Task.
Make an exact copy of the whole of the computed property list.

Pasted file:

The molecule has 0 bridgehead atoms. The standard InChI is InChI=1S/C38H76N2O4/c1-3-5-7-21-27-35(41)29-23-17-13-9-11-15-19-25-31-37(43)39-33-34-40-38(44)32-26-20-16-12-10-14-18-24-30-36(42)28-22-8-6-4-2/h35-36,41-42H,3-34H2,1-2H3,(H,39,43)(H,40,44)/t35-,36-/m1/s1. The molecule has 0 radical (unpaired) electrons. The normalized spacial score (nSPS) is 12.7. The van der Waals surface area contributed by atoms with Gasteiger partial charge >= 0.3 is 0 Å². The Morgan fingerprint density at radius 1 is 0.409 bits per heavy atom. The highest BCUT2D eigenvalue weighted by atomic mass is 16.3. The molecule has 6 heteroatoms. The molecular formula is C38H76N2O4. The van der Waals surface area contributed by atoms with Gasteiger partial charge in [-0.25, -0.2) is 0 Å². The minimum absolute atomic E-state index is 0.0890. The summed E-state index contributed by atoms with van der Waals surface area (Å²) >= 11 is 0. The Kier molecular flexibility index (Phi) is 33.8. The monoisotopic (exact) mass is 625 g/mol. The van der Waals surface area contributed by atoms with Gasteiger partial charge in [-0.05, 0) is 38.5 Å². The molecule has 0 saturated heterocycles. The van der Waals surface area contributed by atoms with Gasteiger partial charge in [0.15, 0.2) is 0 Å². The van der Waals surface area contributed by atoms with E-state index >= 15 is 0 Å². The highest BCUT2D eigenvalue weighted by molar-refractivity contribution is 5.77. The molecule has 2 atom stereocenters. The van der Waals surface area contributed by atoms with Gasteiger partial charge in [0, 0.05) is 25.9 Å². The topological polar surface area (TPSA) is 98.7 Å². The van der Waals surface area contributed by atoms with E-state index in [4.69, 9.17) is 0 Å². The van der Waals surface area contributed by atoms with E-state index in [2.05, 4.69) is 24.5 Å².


The molecule has 0 bridgehead atoms. The standard InChI is InChI=1S/C38H76N2O4/c1-3-5-7-21-27-35(41)29-23-17-13-9-11-15-19-25-31-37(43)39-33-34-40-38(44)32-26-20-16-12-10-14-18-24-30-36(42)28-22-8-6-4-2/h35-36,41-42H,3-34H2,1-2H3,(H,39,43)(H,40,44)/t35-,36-/m1/s1. The molecule has 0 radical (unpaired) electrons. The normalized spacial score (nSPS) is 12.7. The van der Waals surface area contributed by atoms with Gasteiger partial charge >= 0.3 is 0 Å². The Morgan fingerprint density at radius 1 is 0.409 bits per heavy atom. The highest BCUT2D eigenvalue weighted by atomic mass is 16.3. The molecule has 6 heteroatoms. The molecular formula is C38H76N2O4. The van der Waals surface area contributed by atoms with Gasteiger partial charge in [-0.25, -0.2) is 0 Å². The minimum absolute atomic E-state index is 0.0890. The summed E-state index contributed by atoms with van der Waals surface area (Å²) >= 11 is 0. The Kier molecular flexibility index (Phi) is 33.8. The monoisotopic (exact) mass is 625 g/mol. The van der Waals surface area contributed by atoms with Gasteiger partial charge in [-0.05, 0) is 38.5 Å². The molecule has 0 saturated heterocycles. The van der Waals surface area contributed by atoms with Gasteiger partial charge in [0.15, 0.2) is 0 Å². The van der Waals surface area contributed by atoms with E-state index >= 15 is 0 Å². The highest BCUT2D eigenvalue weighted by molar-refractivity contribution is 5.77. The molecule has 2 atom stereocenters. The van der Waals surface area contributed by atoms with Gasteiger partial charge in [0, 0.05) is 25.9 Å². The topological polar surface area (TPSA) is 98.7 Å². The van der Waals surface area contributed by atoms with E-state index in [4.69, 9.17) is 0 Å². The van der Waals surface area contributed by atoms with E-state index in [2.05, 4.69) is 24.5 Å².